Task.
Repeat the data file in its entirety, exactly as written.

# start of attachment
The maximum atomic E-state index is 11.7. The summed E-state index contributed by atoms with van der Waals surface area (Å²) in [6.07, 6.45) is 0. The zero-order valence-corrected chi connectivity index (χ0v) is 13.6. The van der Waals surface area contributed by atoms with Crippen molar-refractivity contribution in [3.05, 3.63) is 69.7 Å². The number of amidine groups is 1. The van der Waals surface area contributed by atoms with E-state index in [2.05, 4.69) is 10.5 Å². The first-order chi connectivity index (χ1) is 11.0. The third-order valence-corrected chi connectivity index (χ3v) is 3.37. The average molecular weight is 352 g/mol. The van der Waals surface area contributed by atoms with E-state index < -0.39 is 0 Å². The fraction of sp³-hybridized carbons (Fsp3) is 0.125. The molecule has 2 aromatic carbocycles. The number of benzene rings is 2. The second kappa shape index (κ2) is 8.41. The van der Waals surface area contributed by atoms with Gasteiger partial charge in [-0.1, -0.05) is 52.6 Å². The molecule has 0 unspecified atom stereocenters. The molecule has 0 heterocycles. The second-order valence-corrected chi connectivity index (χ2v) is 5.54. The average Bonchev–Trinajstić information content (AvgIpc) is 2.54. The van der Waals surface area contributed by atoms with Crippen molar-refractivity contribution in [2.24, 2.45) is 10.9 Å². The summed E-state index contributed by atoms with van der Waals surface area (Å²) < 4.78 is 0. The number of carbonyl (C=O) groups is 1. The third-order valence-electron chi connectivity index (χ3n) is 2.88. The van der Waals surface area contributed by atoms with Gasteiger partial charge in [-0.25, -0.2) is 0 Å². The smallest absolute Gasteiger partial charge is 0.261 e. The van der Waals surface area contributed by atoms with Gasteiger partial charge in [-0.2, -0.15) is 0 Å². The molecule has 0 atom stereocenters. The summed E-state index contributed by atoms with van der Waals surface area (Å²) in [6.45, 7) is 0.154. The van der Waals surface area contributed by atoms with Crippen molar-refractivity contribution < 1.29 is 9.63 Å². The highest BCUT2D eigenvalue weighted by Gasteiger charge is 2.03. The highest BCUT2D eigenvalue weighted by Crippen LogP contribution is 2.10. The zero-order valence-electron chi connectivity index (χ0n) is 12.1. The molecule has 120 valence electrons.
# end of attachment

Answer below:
The maximum atomic E-state index is 11.7. The summed E-state index contributed by atoms with van der Waals surface area (Å²) in [6.07, 6.45) is 0. The zero-order valence-corrected chi connectivity index (χ0v) is 13.6. The van der Waals surface area contributed by atoms with Crippen molar-refractivity contribution in [3.05, 3.63) is 69.7 Å². The number of amidine groups is 1. The van der Waals surface area contributed by atoms with E-state index in [2.05, 4.69) is 10.5 Å². The first-order chi connectivity index (χ1) is 11.0. The third-order valence-corrected chi connectivity index (χ3v) is 3.37. The average molecular weight is 352 g/mol. The van der Waals surface area contributed by atoms with E-state index < -0.39 is 0 Å². The fraction of sp³-hybridized carbons (Fsp3) is 0.125. The molecule has 2 aromatic carbocycles. The number of benzene rings is 2. The second kappa shape index (κ2) is 8.41. The van der Waals surface area contributed by atoms with Gasteiger partial charge in [-0.1, -0.05) is 52.6 Å². The molecule has 0 unspecified atom stereocenters. The molecule has 0 heterocycles. The second-order valence-corrected chi connectivity index (χ2v) is 5.54. The average Bonchev–Trinajstić information content (AvgIpc) is 2.54. The van der Waals surface area contributed by atoms with Crippen molar-refractivity contribution in [2.24, 2.45) is 10.9 Å². The summed E-state index contributed by atoms with van der Waals surface area (Å²) < 4.78 is 0. The number of carbonyl (C=O) groups is 1. The third-order valence-electron chi connectivity index (χ3n) is 2.88. The van der Waals surface area contributed by atoms with Gasteiger partial charge in [-0.25, -0.2) is 0 Å². The smallest absolute Gasteiger partial charge is 0.261 e. The van der Waals surface area contributed by atoms with Gasteiger partial charge in [-0.2, -0.15) is 0 Å². The molecule has 0 atom stereocenters. The summed E-state index contributed by atoms with van der Waals surface area (Å²) in [6.45, 7) is 0.154. The van der Waals surface area contributed by atoms with Crippen molar-refractivity contribution < 1.29 is 9.63 Å². The highest BCUT2D eigenvalue weighted by Gasteiger charge is 2.03. The highest BCUT2D eigenvalue weighted by Crippen LogP contribution is 2.10. The zero-order valence-electron chi connectivity index (χ0n) is 12.1. The molecule has 120 valence electrons.